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PID Control With Arduino

Updated: Jun 26

How can we command a robot so that it maintains a position and orientation under water? In this post we will see how a PID controller can be used to solve this and other problems in robotics.


There are different control algorithms that can be used in our systems, but the most common closed control algorithm is probably the PID. To understand it in an intuitive way, we first need to understand what a closed control is. Let’s think of the case of a driver in tortuous terrain. The driver wishes to keep his vehicle in the speed limit. This is the wish of the controller, and we will call it “setpoint”. The driver controls the acceleration of the car, which we will call “plant”, through the gas and brake pedals. He can also observe the changes in the car’s speed by looking at the speed meter.


This is probably the simplest and most daily example we have of a closed control system, where the driver uses the observation of the car to control it using the gas and brake pedals. The diagram for this system would be:



Now that we know what a closed control system is, also called a feedback control system, we can talk about the PID, an acronym for Proportional, Integral, Derivative. This controller will use the current error (Proportional), its integral (Integral) and its derivative (Derivative) to generate an output we will use to act in our system. Its diagram would look like the following:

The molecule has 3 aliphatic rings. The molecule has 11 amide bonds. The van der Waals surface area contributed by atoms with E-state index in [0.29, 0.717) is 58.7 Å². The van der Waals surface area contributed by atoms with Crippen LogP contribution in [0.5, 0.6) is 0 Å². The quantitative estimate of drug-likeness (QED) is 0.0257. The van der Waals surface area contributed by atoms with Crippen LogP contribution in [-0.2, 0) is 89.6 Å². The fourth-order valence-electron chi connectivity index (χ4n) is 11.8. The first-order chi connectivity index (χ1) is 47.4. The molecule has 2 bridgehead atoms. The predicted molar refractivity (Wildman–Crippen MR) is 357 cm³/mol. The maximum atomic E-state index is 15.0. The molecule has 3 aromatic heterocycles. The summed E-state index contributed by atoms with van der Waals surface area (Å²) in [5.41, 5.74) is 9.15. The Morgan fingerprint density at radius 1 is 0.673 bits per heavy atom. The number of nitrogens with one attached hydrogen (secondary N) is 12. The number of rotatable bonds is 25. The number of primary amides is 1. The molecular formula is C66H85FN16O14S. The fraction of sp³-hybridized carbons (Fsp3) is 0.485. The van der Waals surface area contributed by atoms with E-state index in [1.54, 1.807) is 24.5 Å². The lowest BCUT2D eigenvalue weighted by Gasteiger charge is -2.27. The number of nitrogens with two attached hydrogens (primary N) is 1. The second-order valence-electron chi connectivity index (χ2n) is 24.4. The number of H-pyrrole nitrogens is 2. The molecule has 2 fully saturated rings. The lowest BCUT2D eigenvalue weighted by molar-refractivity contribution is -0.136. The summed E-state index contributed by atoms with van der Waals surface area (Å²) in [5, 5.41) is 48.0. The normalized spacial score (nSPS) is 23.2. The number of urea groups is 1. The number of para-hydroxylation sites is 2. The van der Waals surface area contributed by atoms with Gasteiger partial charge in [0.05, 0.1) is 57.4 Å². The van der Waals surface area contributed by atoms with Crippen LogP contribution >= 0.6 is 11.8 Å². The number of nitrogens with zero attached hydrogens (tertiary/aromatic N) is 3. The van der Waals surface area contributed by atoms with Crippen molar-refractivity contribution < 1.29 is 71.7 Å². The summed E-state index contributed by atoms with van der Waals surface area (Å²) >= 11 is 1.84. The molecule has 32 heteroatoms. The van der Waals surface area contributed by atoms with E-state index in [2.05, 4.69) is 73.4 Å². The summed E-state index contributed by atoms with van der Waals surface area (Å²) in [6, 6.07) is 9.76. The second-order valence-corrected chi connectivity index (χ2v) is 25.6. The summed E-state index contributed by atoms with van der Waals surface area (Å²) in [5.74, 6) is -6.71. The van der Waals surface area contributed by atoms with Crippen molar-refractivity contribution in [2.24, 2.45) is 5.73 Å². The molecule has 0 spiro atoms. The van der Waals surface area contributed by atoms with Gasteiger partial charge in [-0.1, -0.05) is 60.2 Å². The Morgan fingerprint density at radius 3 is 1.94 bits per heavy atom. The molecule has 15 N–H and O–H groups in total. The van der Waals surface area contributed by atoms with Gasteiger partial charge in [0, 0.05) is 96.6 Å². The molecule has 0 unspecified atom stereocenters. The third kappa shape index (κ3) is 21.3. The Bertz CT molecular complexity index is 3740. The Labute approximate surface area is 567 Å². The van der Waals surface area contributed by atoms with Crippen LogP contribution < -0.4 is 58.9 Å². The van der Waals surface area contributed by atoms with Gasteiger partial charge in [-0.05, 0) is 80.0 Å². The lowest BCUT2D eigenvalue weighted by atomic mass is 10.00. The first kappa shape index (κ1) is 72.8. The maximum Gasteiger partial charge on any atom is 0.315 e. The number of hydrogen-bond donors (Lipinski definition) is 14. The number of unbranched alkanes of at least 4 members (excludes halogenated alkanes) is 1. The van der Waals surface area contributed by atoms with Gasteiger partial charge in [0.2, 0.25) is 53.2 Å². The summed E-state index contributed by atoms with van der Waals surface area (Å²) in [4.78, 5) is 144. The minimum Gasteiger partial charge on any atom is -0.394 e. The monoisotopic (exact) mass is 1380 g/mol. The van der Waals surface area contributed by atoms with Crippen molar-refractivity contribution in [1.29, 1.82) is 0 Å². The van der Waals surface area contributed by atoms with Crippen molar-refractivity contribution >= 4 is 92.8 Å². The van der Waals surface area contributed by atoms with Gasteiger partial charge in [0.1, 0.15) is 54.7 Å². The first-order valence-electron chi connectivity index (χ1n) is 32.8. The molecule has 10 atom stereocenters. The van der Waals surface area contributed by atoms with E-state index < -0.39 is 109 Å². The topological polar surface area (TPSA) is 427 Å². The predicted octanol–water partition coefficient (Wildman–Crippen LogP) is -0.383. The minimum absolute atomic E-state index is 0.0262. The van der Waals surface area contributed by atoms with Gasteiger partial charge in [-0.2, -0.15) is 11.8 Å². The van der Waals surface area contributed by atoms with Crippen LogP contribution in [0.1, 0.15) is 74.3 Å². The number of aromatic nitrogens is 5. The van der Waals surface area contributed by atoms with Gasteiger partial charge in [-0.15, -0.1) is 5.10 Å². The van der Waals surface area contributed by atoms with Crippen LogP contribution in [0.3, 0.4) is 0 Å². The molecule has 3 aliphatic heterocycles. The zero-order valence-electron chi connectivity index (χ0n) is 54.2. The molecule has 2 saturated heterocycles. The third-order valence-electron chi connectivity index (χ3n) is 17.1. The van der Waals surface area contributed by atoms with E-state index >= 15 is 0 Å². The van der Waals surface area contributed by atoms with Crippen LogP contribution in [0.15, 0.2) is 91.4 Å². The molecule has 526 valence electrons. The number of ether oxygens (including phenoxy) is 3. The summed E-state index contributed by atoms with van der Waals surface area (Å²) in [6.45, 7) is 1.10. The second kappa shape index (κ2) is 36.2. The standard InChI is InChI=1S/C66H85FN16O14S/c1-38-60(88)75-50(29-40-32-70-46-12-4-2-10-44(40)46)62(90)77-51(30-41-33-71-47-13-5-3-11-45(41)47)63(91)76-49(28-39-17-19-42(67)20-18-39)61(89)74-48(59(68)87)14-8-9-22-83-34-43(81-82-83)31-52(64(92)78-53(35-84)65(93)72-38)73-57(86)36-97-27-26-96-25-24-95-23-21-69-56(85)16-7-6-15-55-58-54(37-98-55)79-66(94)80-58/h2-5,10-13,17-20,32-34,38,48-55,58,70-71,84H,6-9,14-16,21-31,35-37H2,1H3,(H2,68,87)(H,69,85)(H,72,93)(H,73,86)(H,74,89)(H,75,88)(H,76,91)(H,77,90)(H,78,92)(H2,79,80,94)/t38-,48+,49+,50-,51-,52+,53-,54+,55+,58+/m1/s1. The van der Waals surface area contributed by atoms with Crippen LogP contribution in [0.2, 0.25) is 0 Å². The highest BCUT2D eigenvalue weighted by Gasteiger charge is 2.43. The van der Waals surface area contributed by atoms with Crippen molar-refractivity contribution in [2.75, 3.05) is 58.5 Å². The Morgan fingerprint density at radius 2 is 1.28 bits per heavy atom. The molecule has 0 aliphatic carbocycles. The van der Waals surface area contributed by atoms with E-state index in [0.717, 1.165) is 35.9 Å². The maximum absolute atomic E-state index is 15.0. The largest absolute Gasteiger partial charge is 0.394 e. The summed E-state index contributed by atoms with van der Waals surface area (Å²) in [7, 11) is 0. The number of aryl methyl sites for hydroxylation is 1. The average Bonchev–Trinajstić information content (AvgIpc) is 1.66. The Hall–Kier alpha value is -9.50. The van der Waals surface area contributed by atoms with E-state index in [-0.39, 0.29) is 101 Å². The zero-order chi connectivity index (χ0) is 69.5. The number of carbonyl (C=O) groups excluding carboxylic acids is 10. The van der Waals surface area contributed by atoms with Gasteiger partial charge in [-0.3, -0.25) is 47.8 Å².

The equation that describes the output for this diagram as a function of time is the following:

We will implement this controller with the objective of controlling the speed of a DC motor using an arduino.


In order to do so, we will use the discrete version of the equation above, substituting the integral by a summation and rewriting the error variation in a discrete way.



Our circuit consists of a motor we wish to control, with an encoder, a sensor capable of measuring the speed of the motor, and a potentiometer we can use to choose the speed of the motor.


Implementation of the controller:

// Hardware Mapping
#define PWM_OUT       3
#define ENCODER_A 2
#define POT_IN A0

int output;           // defines the PWM output
int speed;            // motor speed
int lastError = 0;    // declares the last error
int setpoint;         // declares the setpoint
int error = 0;        // current error
int I_error = 0;